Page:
The larger question is whether any of the this evolving technology has actually made life any more efficient. My sense is that it's a wash. For completely routine transactions where you really don't need to talk to a person, you probably do save a few minutes every time you use an automated system. But then, when you have an issue that is one tiny molecule shy of entirely standard, you give back all of those accrued efficiencies. I promise not to tell you the painfully long story of why I have bought my cable modem three times over and yet am still renting it from Comcast. It all relates to the fact that I just cannot stand the idea of trying to explain on the phone what happened. "Press seven if you moved, took a cable modem with you that you thought was yours but actually was not, paid to buy it, had a delivery guy check the box saying that he had given you a new modem when he actually didn't and now are being billed to rent the modem you've already bought multiple times" is not an option. And, as much as companies have tried to suck every cell of humanity out of their call center employees, they're still human beings in the end and don't generally react well when you say something like "look, I am one hundred percent positive that you are not going to understand the problem I'm having so can we just skip the part where I even try to explain it to you and you just transfer me to your supervisor?"

Is it better to have lots of small daily efficiencies but then have to take three days off of work to deal with changing your cell phone calling plan or to have a steady stream of inefficiencies spread out over a longer period of time? There's definitely something to be said for the latter. You don't hear about people going off the deep end after having to hold for an extra 30 seconds for an operator. On the other hand - and I'm not saying I'm going to do this, just that I understand the mindset - I can see how someone who has just spent all afternoon screaming at a computer-generated voice "I HAVE ALLREADDY BOUGHT MY CAAABBBLE MODEMM THREEEEE TIIIIIIMMMES!!!!!" might run out the door with an automatic weapon and spray a stream of bullets into a crowd of schoolchildren.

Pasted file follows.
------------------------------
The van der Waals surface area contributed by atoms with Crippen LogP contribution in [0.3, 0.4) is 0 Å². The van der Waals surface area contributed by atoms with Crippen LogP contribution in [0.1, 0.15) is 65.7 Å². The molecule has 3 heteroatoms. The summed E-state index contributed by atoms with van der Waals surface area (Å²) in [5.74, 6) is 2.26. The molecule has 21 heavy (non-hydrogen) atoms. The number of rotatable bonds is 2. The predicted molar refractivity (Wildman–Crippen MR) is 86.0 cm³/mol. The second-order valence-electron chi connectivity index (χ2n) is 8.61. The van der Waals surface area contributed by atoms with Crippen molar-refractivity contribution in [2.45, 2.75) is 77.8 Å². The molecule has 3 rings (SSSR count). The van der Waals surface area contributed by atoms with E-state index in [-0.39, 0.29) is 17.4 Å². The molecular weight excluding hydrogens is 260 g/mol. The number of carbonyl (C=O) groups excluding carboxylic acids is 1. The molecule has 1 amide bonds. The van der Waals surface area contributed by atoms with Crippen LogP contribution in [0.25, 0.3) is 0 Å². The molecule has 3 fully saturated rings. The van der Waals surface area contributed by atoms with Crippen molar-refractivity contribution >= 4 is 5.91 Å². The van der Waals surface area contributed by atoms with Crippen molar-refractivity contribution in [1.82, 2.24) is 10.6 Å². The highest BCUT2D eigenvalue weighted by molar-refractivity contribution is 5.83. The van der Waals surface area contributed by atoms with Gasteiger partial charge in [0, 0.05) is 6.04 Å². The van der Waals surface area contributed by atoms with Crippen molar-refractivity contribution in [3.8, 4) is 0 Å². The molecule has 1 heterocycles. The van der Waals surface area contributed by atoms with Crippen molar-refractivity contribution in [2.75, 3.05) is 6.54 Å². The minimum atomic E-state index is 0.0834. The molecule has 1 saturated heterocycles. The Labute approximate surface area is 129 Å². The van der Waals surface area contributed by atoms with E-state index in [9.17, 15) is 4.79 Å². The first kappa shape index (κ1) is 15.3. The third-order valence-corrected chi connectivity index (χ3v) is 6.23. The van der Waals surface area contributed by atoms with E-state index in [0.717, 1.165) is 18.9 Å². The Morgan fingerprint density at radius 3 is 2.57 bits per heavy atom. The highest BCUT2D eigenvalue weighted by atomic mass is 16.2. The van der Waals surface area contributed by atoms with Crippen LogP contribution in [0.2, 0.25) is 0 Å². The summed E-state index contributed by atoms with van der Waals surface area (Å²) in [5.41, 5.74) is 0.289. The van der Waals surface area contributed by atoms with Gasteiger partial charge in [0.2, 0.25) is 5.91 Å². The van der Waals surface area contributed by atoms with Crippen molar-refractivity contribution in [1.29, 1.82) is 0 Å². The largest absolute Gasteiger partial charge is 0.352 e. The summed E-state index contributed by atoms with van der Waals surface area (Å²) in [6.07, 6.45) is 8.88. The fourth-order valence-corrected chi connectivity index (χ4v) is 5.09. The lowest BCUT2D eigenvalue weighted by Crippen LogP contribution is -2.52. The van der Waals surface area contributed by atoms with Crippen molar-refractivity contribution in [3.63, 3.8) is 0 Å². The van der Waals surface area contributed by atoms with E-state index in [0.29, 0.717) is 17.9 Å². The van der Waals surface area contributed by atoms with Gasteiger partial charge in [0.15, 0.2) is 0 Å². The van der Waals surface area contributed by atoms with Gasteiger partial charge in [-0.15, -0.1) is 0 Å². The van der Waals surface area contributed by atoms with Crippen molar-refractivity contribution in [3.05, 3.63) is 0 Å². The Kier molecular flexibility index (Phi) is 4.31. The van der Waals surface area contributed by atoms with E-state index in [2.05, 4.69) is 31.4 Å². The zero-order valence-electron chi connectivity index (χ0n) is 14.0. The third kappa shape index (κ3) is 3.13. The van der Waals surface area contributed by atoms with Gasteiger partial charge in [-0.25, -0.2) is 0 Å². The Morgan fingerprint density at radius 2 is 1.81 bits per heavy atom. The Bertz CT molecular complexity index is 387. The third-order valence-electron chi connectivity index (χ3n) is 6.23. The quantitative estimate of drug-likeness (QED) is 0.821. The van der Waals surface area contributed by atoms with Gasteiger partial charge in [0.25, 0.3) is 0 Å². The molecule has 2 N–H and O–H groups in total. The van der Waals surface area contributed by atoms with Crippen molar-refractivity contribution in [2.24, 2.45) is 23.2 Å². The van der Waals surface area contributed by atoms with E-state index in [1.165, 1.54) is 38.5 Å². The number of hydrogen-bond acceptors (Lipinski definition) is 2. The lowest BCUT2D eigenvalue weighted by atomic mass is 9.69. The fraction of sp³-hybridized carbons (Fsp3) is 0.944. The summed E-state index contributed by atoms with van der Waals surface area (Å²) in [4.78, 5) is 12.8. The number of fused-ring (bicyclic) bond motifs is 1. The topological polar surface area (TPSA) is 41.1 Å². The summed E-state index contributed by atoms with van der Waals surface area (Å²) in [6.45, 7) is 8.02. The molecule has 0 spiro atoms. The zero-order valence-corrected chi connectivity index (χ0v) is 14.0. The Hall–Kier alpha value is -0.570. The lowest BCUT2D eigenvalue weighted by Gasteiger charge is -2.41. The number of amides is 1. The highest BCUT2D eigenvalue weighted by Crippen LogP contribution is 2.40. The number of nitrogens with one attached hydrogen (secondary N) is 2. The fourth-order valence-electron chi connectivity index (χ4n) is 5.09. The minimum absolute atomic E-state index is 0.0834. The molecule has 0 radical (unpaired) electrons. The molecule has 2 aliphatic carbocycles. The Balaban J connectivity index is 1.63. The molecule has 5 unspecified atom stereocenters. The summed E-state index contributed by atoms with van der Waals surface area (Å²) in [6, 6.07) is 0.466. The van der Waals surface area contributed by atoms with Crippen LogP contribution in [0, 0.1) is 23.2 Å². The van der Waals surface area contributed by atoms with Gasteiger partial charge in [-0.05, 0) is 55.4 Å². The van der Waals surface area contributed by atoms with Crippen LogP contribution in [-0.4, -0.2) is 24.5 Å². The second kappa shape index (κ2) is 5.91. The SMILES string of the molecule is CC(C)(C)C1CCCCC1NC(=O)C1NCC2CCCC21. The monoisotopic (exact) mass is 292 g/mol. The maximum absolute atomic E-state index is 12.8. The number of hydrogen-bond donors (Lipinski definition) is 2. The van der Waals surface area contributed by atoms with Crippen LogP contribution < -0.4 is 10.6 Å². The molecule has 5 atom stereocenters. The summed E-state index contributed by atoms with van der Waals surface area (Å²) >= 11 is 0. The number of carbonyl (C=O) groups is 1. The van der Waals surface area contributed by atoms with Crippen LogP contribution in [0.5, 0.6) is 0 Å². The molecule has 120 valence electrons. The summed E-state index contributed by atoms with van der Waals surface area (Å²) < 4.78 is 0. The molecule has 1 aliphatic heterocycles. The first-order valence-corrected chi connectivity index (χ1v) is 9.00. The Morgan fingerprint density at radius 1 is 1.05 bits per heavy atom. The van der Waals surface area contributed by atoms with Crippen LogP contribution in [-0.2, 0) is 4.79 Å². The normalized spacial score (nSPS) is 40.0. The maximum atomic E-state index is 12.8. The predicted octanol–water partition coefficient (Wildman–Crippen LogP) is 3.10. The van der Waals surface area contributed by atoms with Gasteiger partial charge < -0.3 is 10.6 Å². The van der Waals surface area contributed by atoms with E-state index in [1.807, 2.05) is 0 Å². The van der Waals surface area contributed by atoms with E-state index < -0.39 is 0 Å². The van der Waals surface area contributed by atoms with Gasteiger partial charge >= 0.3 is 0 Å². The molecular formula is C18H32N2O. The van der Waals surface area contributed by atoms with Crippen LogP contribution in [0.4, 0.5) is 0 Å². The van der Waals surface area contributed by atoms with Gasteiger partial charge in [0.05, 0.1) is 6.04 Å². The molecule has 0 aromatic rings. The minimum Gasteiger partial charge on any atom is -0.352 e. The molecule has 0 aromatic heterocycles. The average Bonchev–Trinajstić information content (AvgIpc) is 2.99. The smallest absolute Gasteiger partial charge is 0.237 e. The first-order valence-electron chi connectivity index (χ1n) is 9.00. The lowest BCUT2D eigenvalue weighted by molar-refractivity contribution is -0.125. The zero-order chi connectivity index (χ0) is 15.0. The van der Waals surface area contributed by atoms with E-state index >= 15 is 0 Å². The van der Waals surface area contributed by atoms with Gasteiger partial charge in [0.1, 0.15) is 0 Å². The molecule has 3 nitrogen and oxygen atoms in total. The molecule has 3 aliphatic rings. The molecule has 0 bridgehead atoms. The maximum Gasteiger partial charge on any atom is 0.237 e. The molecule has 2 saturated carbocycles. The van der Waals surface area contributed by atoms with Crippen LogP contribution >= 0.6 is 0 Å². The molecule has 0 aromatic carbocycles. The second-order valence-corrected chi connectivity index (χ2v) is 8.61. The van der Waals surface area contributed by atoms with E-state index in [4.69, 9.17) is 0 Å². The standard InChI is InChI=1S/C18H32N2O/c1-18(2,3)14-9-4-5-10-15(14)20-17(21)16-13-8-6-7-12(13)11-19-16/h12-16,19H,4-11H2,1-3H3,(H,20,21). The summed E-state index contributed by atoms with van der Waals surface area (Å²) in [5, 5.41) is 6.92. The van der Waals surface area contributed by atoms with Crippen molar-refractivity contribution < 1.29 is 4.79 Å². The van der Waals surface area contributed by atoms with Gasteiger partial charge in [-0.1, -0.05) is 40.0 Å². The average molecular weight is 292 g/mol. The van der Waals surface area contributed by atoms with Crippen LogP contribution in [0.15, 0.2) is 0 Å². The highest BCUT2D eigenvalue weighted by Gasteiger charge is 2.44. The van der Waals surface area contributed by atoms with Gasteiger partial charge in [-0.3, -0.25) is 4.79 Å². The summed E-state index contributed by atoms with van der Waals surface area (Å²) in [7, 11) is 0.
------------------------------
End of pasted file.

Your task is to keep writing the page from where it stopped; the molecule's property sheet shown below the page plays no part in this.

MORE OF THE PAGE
Maybe it would be better, societally, for consumers to be subject to continuous, low levels of mild inconvenience and frustration than concentrated, extreme levels. Maybe we should all call our senators to express our concern over this issue. Of course, maybe even senators have telephone routing systems. I hope they're able to process the request, "I AM CONCERRNNNED THAT AUTOMMMATTED PHOONE SYSTEMMS ARE GOOINGG TO MAKE ME LOOOSEE MY SHIIIIIIITTTT."


Unknown said...

hilarious and very timely. i spent 45 mins yesterday (at work) on hold waiting to speak to a customer service representative. at the 30th minute i was praying that i wouldn't be interrupted by some work related emergency that would force me to have to call back again- extremely painful.

Patricia Harrison said...

Sooo true! I laughed at your first paragraph - that's so funny to hear someone wrestling with a voice recognition system. The one that makes my blood pressure climb is Delta Airlines' automated flight information system. A few years ago I discovered that there was a tic that made it unable to recognize Charlotte, NC, or maybe it was just the way I was saying it. This was critical because Graham used this airport a lot and I had to drive 1.5 hours to pick him up. So our conversations would go like this:

DELTA: At what city is the flight arriving?
ME: Charlotte.
DELTA: You said Dallas, is that right?
ME: No. Charlotte.
DELTA: You said Chicago. Is that right?
DELTA: You said Atlanta. Is that right?
DELTA: You said Houston. Is that right?

At which point I would have to beat my head against the wall several times, then give up and check online.

This was compounded by the fact that by the time they actually posted the flight info, I would have had to have left the house 10 minutes earlier to meet the flight on time.

I can feel my blood pressure rising just thinking about this. I think I need a drink...

Anonymous said...

Terrific piece. Maybe for your next one you can discuss the challenges of encountering an English speaking person from very far away whose English you cannot understand and who cannot understand your English..

Ralph in Ithaca